Wednesday, December 5, 2018

|8 ways to control high blood pressure | Special Health Tips |

By making these 10  changes in your life , you can lower your blood pressure and reduce your risk of heart disease

If you've a problem of high blood pressure, then please follow these below things in your life style.Lifestyle plays an important role in treating your high blood pressure. Here are 10 lifestyle changes you can make to lower your blood pressure and keep it down.


1. Lose extra pounds and watch your waistline

Blood pressure often increases as weight increases. Being overweight also can cause disrupted breathing while you sleep, which further raises your blood pressure.

2. Exercise regularly

Regular physical activity — such as 150 minutes a week, or about 30 minutes most days of the week  can lower your blood pressure by about 5 to 8 mm Hg if you have high blood pressure. It's important to be consistent because if you stop exercising, your blood pressure can rise again.


3. Eat a healthy diet

Eating a diet that is rich in whole grains, fruits, vegetables and low-fat dairy products and skimps on saturated fat and cholesterol can lower your blood pressure by up to 11 mm Hg if you have high blood pressure. It isn't easy to change your eating habits, but with these tips, you can adopt a healthy diet:

4. Limit the amount of alcohol you drink

Alcohol can be both good and bad for your health. By drinking alcohol only in moderation — generally one drink a day for women, or two a day for men — you can potentially lower your blood pressure by about 4 mm Hg. One drink equals 12 ounces of beer, five ounces of wine or 1.5 ounces of 80-proof liquor.

5. Quit smoking

Each cigarette you smoke increases your blood pressure for many minutes after you finish. Stopping smoking helps your blood pressure return to normal. Quitting smoking can reduce your risk of heart disease and improve your overall health. People who quit smoking may live longer than people who never quit smoking.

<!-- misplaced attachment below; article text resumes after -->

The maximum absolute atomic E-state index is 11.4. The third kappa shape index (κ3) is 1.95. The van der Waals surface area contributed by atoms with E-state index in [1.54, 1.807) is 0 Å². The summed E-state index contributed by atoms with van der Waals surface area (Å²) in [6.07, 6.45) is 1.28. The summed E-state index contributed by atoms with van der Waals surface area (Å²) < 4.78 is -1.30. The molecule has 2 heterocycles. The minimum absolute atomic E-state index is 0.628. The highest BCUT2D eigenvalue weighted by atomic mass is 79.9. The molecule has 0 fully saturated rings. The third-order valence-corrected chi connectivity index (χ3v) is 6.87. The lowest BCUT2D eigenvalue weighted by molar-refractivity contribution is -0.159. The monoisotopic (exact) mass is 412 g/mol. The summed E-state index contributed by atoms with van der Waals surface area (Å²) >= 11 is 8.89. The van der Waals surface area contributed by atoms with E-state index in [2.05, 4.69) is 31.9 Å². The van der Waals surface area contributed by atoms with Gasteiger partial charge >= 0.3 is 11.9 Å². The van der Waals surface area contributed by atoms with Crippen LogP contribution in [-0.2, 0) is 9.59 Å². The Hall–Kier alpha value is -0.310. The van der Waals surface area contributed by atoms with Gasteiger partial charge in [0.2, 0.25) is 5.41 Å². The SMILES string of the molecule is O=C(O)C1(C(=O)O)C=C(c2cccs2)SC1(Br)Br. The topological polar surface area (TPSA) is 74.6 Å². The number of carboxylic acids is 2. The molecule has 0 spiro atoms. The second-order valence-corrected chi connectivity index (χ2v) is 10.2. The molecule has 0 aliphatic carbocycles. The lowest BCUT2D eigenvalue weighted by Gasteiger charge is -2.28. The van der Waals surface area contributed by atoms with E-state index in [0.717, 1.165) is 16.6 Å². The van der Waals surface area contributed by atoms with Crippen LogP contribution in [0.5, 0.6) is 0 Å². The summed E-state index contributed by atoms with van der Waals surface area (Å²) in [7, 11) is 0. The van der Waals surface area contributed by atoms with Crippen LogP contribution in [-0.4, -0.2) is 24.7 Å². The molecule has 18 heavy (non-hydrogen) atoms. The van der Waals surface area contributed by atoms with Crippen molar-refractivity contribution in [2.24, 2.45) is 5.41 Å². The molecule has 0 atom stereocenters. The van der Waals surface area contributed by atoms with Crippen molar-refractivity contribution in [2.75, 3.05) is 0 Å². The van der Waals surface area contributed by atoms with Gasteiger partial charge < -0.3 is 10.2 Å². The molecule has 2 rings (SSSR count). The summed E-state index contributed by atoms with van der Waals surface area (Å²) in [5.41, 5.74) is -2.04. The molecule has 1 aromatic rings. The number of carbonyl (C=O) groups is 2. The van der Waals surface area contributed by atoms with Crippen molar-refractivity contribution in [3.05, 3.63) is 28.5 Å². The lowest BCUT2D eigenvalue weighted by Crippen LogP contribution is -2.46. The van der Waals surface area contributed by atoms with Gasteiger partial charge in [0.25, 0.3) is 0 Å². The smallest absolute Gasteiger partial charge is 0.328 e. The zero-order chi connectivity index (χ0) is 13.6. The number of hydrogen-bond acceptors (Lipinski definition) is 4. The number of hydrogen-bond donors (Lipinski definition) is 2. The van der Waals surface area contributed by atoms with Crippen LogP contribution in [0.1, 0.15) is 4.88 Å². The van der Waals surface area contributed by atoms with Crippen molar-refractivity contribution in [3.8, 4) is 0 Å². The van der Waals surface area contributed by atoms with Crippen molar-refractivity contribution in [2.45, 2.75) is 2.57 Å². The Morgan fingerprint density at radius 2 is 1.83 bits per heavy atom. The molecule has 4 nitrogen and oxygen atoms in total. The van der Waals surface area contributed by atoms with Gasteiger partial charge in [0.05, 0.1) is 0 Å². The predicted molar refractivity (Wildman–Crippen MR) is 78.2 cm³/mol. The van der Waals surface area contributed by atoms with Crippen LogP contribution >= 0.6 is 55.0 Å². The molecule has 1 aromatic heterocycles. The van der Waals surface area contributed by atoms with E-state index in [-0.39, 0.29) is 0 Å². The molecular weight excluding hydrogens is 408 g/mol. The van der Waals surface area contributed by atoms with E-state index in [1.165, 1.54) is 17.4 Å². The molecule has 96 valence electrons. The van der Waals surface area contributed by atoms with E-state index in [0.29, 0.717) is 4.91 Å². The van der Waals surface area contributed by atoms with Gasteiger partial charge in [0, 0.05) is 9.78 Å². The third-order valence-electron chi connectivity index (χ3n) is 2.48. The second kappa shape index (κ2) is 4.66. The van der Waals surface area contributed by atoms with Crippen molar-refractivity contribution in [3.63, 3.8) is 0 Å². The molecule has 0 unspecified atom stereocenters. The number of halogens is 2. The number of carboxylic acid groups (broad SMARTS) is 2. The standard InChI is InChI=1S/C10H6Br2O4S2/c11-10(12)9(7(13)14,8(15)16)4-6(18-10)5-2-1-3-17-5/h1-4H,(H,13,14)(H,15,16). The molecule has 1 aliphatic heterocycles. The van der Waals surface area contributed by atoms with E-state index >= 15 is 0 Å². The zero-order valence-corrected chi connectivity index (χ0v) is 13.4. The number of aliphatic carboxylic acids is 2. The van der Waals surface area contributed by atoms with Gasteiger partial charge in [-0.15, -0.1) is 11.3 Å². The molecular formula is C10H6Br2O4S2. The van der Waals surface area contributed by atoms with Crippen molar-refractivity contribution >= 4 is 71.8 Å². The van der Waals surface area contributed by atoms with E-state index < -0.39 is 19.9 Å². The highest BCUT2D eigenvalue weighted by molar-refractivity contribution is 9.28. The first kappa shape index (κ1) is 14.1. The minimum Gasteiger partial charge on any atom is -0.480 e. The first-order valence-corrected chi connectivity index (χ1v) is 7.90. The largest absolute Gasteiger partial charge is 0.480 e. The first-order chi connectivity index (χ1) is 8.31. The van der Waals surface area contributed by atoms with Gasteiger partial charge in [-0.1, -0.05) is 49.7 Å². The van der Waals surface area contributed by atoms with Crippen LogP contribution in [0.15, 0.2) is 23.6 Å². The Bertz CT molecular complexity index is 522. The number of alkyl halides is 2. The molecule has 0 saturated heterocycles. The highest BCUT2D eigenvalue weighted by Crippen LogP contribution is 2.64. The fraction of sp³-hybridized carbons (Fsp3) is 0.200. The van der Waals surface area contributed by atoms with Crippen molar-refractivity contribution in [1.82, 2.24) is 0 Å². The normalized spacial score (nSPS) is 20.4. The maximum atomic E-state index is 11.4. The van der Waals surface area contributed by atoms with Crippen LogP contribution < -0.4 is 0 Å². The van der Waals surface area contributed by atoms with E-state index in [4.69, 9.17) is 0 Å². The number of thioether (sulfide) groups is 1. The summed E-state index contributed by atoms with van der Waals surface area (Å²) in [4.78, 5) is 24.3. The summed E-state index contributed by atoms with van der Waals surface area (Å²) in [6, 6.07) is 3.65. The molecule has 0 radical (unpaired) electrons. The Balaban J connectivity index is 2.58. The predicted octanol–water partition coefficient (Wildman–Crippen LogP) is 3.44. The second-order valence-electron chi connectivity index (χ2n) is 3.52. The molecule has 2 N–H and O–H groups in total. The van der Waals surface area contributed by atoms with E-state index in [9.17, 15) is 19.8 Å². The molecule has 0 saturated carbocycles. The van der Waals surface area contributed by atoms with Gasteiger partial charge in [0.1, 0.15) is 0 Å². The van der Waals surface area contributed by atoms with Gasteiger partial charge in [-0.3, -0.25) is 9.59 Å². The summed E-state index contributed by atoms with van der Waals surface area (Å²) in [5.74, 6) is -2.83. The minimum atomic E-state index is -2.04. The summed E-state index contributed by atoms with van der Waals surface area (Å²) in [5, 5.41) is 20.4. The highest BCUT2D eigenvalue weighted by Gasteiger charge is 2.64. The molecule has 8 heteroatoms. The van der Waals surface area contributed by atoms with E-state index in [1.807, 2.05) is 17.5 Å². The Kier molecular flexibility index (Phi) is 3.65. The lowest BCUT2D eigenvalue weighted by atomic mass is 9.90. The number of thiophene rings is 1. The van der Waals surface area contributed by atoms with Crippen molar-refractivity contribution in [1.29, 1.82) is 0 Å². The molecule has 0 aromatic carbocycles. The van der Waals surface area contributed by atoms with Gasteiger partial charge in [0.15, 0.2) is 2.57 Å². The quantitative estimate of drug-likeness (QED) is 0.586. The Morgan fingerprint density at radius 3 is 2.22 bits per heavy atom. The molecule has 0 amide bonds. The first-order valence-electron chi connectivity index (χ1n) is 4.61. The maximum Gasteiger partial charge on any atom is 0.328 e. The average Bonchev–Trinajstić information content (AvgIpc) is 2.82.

6. Reduce your stress

Chronic stress may contribute to high blood pressure. More research is needed to determine the effects of chronic stress on blood pressure. Occasional stress also can contribute to high blood pressure if you react to stress by eating unhealthy food, drinking alcohol or smoking.Take some time to think about what causes you to feel stressed, such as work, family, finances or illness. Once you know what's causing your stress, consider how you can eliminate or reduce stress.

7. Monitor your blood pressure at home and see your doctor regularly

Home monitoring can help you keep tabs on your blood pressure, make certain your lifestyle changes are working, and alert you and your doctor to potential health complications. Blood pressure monitors are available widely and without a prescription. Talk to your doctor about home monitoring before you get started.

8. Get support

Supportive family and friends can help improve your health. They may encourage you to take care of yourself, drive you to the doctor's office or embark on an exercise program with you to keep your blood pressure low.

If you find you need support beyond your family and friends, consider joining a support group. This may put you in touch with people who can give you an emotional or morale boost and who can offer practical tips to cope with your condition.

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